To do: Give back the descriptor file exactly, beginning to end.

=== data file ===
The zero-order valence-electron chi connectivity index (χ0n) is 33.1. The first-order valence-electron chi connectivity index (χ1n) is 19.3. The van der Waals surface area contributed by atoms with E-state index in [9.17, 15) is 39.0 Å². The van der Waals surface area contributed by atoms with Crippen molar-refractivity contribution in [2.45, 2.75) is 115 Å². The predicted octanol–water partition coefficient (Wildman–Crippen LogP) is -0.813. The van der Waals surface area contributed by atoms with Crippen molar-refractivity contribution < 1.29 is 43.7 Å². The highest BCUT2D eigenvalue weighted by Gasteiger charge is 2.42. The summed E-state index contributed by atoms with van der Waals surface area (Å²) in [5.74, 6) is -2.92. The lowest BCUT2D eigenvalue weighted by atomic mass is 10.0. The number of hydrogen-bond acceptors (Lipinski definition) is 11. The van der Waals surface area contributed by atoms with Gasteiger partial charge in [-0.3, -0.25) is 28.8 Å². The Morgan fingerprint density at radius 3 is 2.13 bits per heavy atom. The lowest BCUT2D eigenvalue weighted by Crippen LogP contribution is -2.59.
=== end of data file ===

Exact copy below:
The zero-order valence-electron chi connectivity index (χ0n) is 33.1. The first-order valence-electron chi connectivity index (χ1n) is 19.3. The van der Waals surface area contributed by atoms with E-state index in [9.17, 15) is 39.0 Å². The van der Waals surface area contributed by atoms with Crippen molar-refractivity contribution in [2.45, 2.75) is 115 Å². The predicted octanol–water partition coefficient (Wildman–Crippen LogP) is -0.813. The van der Waals surface area contributed by atoms with Crippen molar-refractivity contribution < 1.29 is 43.7 Å². The highest BCUT2D eigenvalue weighted by Gasteiger charge is 2.42. The summed E-state index contributed by atoms with van der Waals surface area (Å²) in [5.74, 6) is -2.92. The lowest BCUT2D eigenvalue weighted by atomic mass is 10.0. The number of hydrogen-bond acceptors (Lipinski definition) is 11. The van der Waals surface area contributed by atoms with Gasteiger partial charge in [-0.3, -0.25) is 28.8 Å². The Morgan fingerprint density at radius 3 is 2.13 bits per heavy atom. The lowest BCUT2D eigenvalue weighted by Crippen LogP contribution is -2.59.